The three monkeys of organizational optimization

Sometimes it can be annoying, this “faster, higher, further” that we have to constantly pursue in our companies in order to stay on the ball. But if you stop improving, you stop being good. This insight sounds hackneyed because we are constantly reminded to drive productivity and efficiency in our companies.

Productivity increases are only partly the result of purely technical improvements to machines, systems, software and hardware. Many technical improvements can only be used profitably if we get the people involved to participate, and another part of productivity is based solely on the willingness of employees to comply with new organizational processes.

Unfortunately, at least some of the employees in our companies are not very enthusiastic about taking up and trying out new ideas, accepting new organizational processes or trying out new ways of thinking.

Anyone involved in organizational change knows the three monkeys whose resistance they can reliably count on. Just like the three conspecifics who don’t want to see, hear or speak, they also refuse to accept reality: “We’ve never done that before!”, “We’ve always done it that way” or “In principle, we already do it that way!”, they say.

The third line of argument is the most clever, as it recognizes the new ideas on the surface, but relativizes their effects. In such cases, I always point out that soapbox racing and Formula 1 racing basically do the same thing, albeit at completely different levels.

Every second management book deals with the question of why organizational change meets with resistance and how this resistance can be overcome. However, I have not yet heard of a patent strategy that always works. There will probably not be such a patent strategy, because sometimes resistance is necessary because not every new organizational concept makes sense.

In over twenty years in the field, I have identified three strategies that have helped me time and again to overcome resistance to new technical and organizational concepts in logistics and production: Decisiveness on the part of decision-makers, factual arguments instead of incantations and small groups of those affected.

Nothing can replace the decisiveness of the decision-makers. Just as a dog senses its master’s hesitation, the workforce has a sense of the boss’s hesitation. If the boss is not firmly in favor of the new solution, the three monkeys are immediately taken out of the cage. In reorganization projects where quick and decisive action is needed, I point out to everyone that everyone only has the choice of being part of the solution or part of the problem. However, this only has a lasting effect if those who have chosen the side of the problem also have to bear the consequences quickly. Many, including senior managers, are more administrators than creators.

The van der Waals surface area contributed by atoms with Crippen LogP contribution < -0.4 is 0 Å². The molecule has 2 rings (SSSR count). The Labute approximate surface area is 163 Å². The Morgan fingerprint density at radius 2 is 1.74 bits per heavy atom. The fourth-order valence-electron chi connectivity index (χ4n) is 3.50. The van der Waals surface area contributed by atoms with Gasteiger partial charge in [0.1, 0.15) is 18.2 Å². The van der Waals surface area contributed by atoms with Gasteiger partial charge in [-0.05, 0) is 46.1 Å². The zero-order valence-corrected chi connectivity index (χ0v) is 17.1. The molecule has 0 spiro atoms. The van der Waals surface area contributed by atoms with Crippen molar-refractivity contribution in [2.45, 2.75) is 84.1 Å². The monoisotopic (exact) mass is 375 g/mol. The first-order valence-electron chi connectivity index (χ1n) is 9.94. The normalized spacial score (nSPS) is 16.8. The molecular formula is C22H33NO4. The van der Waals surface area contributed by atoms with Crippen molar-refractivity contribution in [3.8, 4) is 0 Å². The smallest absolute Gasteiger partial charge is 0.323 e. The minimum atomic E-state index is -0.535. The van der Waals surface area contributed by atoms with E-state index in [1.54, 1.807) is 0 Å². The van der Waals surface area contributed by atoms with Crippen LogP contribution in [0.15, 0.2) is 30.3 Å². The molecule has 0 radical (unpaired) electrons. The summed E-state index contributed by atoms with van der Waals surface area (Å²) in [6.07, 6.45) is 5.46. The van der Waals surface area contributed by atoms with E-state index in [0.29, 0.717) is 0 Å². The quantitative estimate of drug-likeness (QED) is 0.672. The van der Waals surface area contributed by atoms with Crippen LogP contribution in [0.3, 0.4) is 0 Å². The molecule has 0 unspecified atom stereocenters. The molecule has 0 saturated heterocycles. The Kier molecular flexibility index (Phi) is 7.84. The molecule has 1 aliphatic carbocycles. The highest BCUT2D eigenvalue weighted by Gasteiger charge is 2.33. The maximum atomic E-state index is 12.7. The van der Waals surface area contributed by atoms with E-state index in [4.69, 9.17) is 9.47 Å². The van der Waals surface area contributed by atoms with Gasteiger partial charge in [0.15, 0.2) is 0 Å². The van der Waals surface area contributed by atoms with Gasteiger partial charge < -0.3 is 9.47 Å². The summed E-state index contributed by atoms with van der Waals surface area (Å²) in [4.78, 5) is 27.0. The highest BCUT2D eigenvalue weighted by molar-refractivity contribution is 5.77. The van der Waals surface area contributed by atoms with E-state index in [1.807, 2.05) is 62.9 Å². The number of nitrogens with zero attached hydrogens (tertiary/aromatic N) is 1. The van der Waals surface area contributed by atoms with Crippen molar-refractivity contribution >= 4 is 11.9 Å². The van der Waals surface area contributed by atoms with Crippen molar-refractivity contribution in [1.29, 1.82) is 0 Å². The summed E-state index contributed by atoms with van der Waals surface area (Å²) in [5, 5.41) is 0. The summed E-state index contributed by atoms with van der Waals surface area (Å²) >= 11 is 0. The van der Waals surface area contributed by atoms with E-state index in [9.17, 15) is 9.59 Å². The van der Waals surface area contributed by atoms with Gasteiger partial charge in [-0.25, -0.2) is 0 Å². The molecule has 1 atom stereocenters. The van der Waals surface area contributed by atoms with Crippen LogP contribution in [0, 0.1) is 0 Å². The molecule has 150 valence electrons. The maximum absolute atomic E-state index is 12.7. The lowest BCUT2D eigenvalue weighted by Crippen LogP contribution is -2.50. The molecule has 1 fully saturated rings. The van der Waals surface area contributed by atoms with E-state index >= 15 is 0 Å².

Arguments for change are often exchanged in discussion battles that have a lot to do with the different inner convictions of those involved, but little to do with figures, data and facts.

At least at middle and higher hierarchical levels in companies that have a certain understanding of the overall context, facts can be convincing – if you can put them on the table. This requires new approaches in the design and testing of solutions, such as simulation methods. Of course, the latter also require a high level of qualification and routine on the part of those carrying out the simulations. The simulation approach therefore usually requires – at least today – an external consultant.

If you want to convince a lot of people of your arguments, it takes a lot of communication time and training at the very least. If the solution is then not implemented as intended, you are often faced with a gray mass in which those who are unwilling, insufficiently qualified and – let’s be honest – unqualifiable can hardly be identified. If possible, it is usually more successful to proceed according to the pearl necklace principle and string one compact, already radiant project pearl after the next onto the chain of changes. Few of those affected can be convinced and qualified with less effort, cannot hide so easily and are easier to retrain.

Picture of Prof. Dr. Andreas Kemmner

Prof. Dr. Andreas Kemmner

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